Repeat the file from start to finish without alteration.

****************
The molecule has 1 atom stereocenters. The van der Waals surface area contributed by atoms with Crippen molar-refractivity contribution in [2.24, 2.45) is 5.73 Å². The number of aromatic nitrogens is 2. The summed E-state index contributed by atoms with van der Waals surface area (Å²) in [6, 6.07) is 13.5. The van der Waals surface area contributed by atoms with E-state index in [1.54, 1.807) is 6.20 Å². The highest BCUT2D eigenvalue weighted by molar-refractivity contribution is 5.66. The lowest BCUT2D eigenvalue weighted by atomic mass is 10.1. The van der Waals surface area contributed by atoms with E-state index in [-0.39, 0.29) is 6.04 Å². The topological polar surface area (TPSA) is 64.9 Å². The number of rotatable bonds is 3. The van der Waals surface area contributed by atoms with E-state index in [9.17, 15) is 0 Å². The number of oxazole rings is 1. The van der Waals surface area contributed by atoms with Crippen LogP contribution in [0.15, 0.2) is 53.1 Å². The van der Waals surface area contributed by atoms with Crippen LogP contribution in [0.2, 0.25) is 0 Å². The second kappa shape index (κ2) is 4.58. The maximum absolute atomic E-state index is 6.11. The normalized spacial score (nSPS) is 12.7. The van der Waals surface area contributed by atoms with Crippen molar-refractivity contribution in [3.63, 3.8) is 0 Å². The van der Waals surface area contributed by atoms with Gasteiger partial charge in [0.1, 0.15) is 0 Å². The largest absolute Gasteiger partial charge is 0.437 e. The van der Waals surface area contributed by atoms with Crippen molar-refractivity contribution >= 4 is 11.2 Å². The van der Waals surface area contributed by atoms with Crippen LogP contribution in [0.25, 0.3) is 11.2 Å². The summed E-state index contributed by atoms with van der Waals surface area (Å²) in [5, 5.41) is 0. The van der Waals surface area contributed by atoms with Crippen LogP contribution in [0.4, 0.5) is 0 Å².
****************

The molecule has 1 atom stereocenters. The van der Waals surface area contributed by atoms with Crippen molar-refractivity contribution in [2.24, 2.45) is 5.73 Å². The number of aromatic nitrogens is 2. The summed E-state index contributed by atoms with van der Waals surface area (Å²) in [6, 6.07) is 13.5. The van der Waals surface area contributed by atoms with E-state index in [1.54, 1.807) is 6.20 Å². The highest BCUT2D eigenvalue weighted by molar-refractivity contribution is 5.66. The lowest BCUT2D eigenvalue weighted by atomic mass is 10.1. The van der Waals surface area contributed by atoms with E-state index in [-0.39, 0.29) is 6.04 Å². The topological polar surface area (TPSA) is 64.9 Å². The number of rotatable bonds is 3. The van der Waals surface area contributed by atoms with E-state index in [9.17, 15) is 0 Å². The number of oxazole rings is 1. The van der Waals surface area contributed by atoms with Crippen LogP contribution in [0.15, 0.2) is 53.1 Å². The van der Waals surface area contributed by atoms with Crippen LogP contribution in [0.2, 0.25) is 0 Å². The second kappa shape index (κ2) is 4.58. The maximum absolute atomic E-state index is 6.11. The normalized spacial score (nSPS) is 12.7. The van der Waals surface area contributed by atoms with Crippen molar-refractivity contribution in [3.63, 3.8) is 0 Å². The van der Waals surface area contributed by atoms with Gasteiger partial charge in [0.1, 0.15) is 0 Å². The largest absolute Gasteiger partial charge is 0.437 e. The van der Waals surface area contributed by atoms with Crippen molar-refractivity contribution >= 4 is 11.2 Å². The van der Waals surface area contributed by atoms with Crippen LogP contribution in [0.25, 0.3) is 11.2 Å². The summed E-state index contributed by atoms with van der Waals surface area (Å²) in [5, 5.41) is 0. The van der Waals surface area contributed by atoms with Crippen LogP contribution in [0.4, 0.5) is 0 Å².